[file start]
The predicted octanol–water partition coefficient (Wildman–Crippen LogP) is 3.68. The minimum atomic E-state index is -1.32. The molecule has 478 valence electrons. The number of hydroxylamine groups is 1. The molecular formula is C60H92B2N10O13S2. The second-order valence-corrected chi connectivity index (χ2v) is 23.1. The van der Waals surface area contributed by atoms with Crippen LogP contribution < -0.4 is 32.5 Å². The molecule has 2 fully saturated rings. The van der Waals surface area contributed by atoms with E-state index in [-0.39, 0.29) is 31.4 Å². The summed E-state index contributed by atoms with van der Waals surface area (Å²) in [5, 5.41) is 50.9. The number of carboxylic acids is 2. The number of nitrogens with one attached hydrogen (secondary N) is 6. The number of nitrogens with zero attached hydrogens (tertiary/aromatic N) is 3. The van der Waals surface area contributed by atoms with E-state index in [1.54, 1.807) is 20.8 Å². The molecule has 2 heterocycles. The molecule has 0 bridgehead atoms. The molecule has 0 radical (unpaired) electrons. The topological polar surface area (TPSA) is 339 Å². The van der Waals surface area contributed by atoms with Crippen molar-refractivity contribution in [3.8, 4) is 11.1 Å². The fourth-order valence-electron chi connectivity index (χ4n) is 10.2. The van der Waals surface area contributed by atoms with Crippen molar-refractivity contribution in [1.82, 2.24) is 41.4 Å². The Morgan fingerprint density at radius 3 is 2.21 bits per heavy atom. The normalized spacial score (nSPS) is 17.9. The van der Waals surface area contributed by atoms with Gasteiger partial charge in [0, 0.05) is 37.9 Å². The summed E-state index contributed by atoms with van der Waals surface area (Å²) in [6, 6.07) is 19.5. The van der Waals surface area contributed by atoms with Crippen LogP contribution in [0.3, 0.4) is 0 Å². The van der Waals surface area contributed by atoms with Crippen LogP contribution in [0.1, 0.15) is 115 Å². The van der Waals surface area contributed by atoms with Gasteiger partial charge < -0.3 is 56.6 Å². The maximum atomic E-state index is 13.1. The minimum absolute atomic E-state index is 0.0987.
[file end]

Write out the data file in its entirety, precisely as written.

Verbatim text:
The predicted octanol–water partition coefficient (Wildman–Crippen LogP) is 3.68. The minimum atomic E-state index is -1.32. The molecule has 478 valence electrons. The number of hydroxylamine groups is 1. The molecular formula is C60H92B2N10O13S2. The second-order valence-corrected chi connectivity index (χ2v) is 23.1. The van der Waals surface area contributed by atoms with Crippen LogP contribution < -0.4 is 32.5 Å². The molecule has 2 fully saturated rings. The van der Waals surface area contributed by atoms with E-state index in [-0.39, 0.29) is 31.4 Å². The summed E-state index contributed by atoms with van der Waals surface area (Å²) in [5, 5.41) is 50.9. The number of carboxylic acids is 2. The number of nitrogens with one attached hydrogen (secondary N) is 6. The number of nitrogens with zero attached hydrogens (tertiary/aromatic N) is 3. The van der Waals surface area contributed by atoms with E-state index in [1.54, 1.807) is 20.8 Å². The molecule has 2 heterocycles. The molecule has 0 bridgehead atoms. The molecule has 0 radical (unpaired) electrons. The topological polar surface area (TPSA) is 339 Å². The van der Waals surface area contributed by atoms with Crippen molar-refractivity contribution in [3.8, 4) is 11.1 Å². The fourth-order valence-electron chi connectivity index (χ4n) is 10.2. The van der Waals surface area contributed by atoms with Crippen molar-refractivity contribution in [1.82, 2.24) is 41.4 Å². The Morgan fingerprint density at radius 3 is 2.21 bits per heavy atom. The normalized spacial score (nSPS) is 17.9. The van der Waals surface area contributed by atoms with Gasteiger partial charge in [0, 0.05) is 37.9 Å². The summed E-state index contributed by atoms with van der Waals surface area (Å²) in [6, 6.07) is 19.5. The van der Waals surface area contributed by atoms with Crippen LogP contribution in [0.3, 0.4) is 0 Å². The van der Waals surface area contributed by atoms with Crippen LogP contribution in [0.1, 0.15) is 115 Å². The van der Waals surface area contributed by atoms with Gasteiger partial charge < -0.3 is 56.6 Å². The maximum atomic E-state index is 13.1. The minimum absolute atomic E-state index is 0.0987.